In the early stages of the COVID-19 pandemic, as is generally the case with the emergence of a novel virus like SARS-CoV-2, data on testing, detection, and case reporting, which are necessary for estimating the true burden of a disease were lacking or not available. More specifically, in some heavily affected areas of the United States, the size of the COVID-19 outbreak quickly exceeded the capacity of health systems to complete detailed reporting on cases that included information like the age of the patient and whether or not they were hospitalized. This led to case reports sent to CDC that were missing vital patient information. CDC had to estimate the age and hospitalization status of patients with missing data based on cases with known information on age and hospitalization status. To inform how to make estimates of disease burden for COVID-19, we relied on our experiences estimating influenza disease burden. CDC has been monitoring testing practices for influenza (flu) among hospitalized patients since 2010 to make estimates of annual disease burden of flu in the United States. Nearly a decade of flu data collection and analysis has shown respiratory disease testing varies in different parts of the country, by care settings, for different age groups, and at differing levels of disease severity. The data available so far on COVID-19 testing practices are limited across these variables. Once more complete data across these variables are available, COVID-19 burden estimates will be updated.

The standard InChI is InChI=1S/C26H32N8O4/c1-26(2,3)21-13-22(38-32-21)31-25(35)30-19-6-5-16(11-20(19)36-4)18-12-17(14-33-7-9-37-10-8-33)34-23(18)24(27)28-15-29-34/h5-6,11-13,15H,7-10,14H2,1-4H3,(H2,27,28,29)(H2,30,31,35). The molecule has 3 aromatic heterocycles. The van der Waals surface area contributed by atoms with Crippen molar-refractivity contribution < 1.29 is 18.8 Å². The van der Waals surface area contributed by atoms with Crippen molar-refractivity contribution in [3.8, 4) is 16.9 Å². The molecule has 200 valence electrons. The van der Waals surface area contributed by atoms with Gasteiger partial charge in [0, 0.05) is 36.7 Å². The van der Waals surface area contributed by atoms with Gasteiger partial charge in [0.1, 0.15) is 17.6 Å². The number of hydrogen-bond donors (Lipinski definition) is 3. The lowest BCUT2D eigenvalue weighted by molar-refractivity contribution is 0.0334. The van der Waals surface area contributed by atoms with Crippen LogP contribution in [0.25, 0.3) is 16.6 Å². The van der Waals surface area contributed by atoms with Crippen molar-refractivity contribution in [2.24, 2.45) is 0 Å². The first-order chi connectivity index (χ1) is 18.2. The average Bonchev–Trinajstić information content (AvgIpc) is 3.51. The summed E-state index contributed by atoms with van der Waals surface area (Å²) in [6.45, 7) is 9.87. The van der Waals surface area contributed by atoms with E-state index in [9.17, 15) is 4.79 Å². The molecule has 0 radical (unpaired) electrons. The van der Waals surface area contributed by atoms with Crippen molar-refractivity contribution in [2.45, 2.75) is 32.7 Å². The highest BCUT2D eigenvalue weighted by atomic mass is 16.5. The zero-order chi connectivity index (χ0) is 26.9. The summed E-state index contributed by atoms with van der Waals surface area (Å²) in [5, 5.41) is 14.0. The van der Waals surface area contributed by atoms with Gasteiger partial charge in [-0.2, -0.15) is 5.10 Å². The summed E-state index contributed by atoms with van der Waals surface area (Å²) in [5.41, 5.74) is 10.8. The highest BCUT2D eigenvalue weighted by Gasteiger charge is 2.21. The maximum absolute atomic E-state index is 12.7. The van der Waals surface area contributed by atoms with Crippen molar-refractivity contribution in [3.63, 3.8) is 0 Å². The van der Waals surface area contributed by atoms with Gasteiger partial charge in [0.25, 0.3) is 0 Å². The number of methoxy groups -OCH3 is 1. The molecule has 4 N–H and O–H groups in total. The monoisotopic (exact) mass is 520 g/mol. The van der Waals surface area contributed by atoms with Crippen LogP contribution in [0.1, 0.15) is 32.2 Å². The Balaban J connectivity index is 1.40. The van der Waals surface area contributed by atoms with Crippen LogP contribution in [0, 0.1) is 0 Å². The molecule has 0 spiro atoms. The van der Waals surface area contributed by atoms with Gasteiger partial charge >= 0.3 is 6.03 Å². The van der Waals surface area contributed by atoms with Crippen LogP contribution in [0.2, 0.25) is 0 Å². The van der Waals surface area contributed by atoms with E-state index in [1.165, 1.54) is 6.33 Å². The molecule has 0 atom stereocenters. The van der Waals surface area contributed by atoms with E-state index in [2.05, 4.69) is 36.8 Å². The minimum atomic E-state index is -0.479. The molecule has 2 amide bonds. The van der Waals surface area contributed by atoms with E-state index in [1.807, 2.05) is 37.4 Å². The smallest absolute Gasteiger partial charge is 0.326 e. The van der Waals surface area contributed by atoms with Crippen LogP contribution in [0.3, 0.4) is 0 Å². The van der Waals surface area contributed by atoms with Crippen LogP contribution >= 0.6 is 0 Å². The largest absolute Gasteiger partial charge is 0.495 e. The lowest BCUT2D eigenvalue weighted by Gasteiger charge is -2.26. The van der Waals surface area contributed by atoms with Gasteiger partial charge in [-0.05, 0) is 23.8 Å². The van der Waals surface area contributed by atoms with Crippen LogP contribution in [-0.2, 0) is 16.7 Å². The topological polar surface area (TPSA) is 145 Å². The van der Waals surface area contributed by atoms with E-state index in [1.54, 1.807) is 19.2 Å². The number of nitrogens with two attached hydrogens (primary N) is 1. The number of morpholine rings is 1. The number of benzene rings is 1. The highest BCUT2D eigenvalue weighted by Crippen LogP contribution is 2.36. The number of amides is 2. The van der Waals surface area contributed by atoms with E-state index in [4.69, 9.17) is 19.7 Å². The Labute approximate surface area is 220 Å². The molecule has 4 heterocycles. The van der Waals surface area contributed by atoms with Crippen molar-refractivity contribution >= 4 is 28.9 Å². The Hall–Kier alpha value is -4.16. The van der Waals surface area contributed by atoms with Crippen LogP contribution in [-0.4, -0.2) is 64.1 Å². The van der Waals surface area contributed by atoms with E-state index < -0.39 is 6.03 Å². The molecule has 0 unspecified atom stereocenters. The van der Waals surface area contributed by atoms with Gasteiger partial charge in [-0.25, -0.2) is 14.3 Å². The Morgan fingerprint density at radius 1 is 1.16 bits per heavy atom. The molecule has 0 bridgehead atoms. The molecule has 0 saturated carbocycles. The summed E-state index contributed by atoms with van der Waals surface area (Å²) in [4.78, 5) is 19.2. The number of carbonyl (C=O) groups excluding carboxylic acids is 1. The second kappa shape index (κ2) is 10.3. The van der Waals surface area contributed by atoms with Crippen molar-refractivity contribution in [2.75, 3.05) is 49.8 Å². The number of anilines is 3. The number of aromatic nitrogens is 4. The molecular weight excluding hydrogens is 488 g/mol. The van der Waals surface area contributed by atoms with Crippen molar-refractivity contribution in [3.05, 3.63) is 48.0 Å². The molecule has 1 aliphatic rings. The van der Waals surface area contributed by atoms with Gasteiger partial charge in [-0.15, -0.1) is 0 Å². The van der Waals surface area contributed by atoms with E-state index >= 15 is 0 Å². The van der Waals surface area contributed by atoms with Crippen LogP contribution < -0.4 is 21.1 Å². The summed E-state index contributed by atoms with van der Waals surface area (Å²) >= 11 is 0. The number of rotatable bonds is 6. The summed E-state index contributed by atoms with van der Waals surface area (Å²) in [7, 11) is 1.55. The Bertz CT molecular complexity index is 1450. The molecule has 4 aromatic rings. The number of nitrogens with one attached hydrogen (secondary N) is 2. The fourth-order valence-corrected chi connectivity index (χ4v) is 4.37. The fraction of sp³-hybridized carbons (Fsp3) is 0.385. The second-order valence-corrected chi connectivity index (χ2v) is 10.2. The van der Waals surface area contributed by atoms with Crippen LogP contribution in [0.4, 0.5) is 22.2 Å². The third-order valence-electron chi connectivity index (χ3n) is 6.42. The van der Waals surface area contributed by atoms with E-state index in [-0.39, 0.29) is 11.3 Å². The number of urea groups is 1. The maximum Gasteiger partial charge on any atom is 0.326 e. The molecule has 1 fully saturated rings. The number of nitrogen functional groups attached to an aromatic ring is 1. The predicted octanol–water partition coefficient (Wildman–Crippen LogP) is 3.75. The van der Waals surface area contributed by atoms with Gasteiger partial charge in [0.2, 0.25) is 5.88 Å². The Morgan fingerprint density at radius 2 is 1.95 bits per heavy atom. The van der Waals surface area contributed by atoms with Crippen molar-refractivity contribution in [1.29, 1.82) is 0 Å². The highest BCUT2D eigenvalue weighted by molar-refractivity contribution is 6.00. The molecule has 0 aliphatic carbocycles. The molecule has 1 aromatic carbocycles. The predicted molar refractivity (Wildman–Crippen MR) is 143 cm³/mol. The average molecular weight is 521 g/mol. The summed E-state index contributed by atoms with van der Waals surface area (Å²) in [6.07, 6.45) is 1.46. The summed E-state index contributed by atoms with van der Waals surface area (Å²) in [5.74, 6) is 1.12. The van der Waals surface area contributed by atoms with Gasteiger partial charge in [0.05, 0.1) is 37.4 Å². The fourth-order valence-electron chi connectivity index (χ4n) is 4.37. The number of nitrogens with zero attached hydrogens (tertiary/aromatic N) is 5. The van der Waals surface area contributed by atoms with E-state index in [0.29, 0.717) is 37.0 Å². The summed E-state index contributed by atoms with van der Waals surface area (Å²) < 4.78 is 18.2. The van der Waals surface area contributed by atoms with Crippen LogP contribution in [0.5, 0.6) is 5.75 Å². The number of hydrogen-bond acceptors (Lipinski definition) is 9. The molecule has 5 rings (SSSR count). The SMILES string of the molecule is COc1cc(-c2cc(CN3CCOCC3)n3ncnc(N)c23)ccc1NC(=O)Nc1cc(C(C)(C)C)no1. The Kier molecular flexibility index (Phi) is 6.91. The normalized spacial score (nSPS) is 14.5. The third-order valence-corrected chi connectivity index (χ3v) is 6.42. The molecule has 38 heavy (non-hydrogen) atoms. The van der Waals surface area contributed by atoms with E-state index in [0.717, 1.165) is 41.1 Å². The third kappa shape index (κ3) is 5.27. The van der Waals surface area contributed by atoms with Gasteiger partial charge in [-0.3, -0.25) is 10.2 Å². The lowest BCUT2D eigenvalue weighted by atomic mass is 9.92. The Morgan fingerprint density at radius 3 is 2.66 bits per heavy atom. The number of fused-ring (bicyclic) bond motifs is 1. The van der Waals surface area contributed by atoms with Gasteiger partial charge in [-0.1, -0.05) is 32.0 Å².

As additional data become available on the sensitivity of the SARS-CoV-2 tests, these data will also help refine COVID-19 infection, illness, and hospitalization estimates.
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